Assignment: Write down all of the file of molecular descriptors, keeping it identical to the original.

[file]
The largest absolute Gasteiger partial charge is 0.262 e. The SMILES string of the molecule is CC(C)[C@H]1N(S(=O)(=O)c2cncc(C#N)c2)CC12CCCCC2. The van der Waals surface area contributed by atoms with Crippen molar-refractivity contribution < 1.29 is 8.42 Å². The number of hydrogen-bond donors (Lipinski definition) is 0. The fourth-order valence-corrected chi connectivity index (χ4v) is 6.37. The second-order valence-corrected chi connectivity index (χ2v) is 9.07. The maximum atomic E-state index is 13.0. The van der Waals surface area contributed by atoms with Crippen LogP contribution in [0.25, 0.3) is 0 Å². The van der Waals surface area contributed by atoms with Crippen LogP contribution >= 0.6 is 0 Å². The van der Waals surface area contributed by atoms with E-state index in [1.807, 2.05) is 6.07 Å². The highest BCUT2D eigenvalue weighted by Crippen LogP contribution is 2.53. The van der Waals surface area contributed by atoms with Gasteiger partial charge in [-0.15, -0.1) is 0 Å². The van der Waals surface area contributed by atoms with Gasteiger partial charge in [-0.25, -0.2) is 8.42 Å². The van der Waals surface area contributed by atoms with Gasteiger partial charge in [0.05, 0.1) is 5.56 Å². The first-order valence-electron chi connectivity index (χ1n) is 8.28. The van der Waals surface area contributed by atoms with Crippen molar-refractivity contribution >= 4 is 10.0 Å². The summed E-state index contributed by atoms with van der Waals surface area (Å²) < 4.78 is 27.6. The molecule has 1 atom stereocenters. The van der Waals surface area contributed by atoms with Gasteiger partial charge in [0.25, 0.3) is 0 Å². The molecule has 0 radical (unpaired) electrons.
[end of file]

The largest absolute Gasteiger partial charge is 0.262 e. The SMILES string of the molecule is CC(C)[C@H]1N(S(=O)(=O)c2cncc(C#N)c2)CC12CCCCC2. The van der Waals surface area contributed by atoms with Crippen molar-refractivity contribution < 1.29 is 8.42 Å². The number of hydrogen-bond donors (Lipinski definition) is 0. The fourth-order valence-corrected chi connectivity index (χ4v) is 6.37. The second-order valence-corrected chi connectivity index (χ2v) is 9.07. The maximum atomic E-state index is 13.0. The van der Waals surface area contributed by atoms with Crippen LogP contribution in [0.25, 0.3) is 0 Å². The van der Waals surface area contributed by atoms with Crippen LogP contribution >= 0.6 is 0 Å². The van der Waals surface area contributed by atoms with E-state index in [1.807, 2.05) is 6.07 Å². The highest BCUT2D eigenvalue weighted by Crippen LogP contribution is 2.53. The van der Waals surface area contributed by atoms with Gasteiger partial charge in [-0.15, -0.1) is 0 Å². The van der Waals surface area contributed by atoms with Gasteiger partial charge in [-0.25, -0.2) is 8.42 Å². The van der Waals surface area contributed by atoms with Gasteiger partial charge in [0.05, 0.1) is 5.56 Å². The first-order valence-electron chi connectivity index (χ1n) is 8.28. The van der Waals surface area contributed by atoms with Crippen molar-refractivity contribution >= 4 is 10.0 Å². The summed E-state index contributed by atoms with van der Waals surface area (Å²) < 4.78 is 27.6. The molecule has 1 atom stereocenters. The van der Waals surface area contributed by atoms with Gasteiger partial charge in [0.25, 0.3) is 0 Å². The molecule has 0 radical (unpaired) electrons.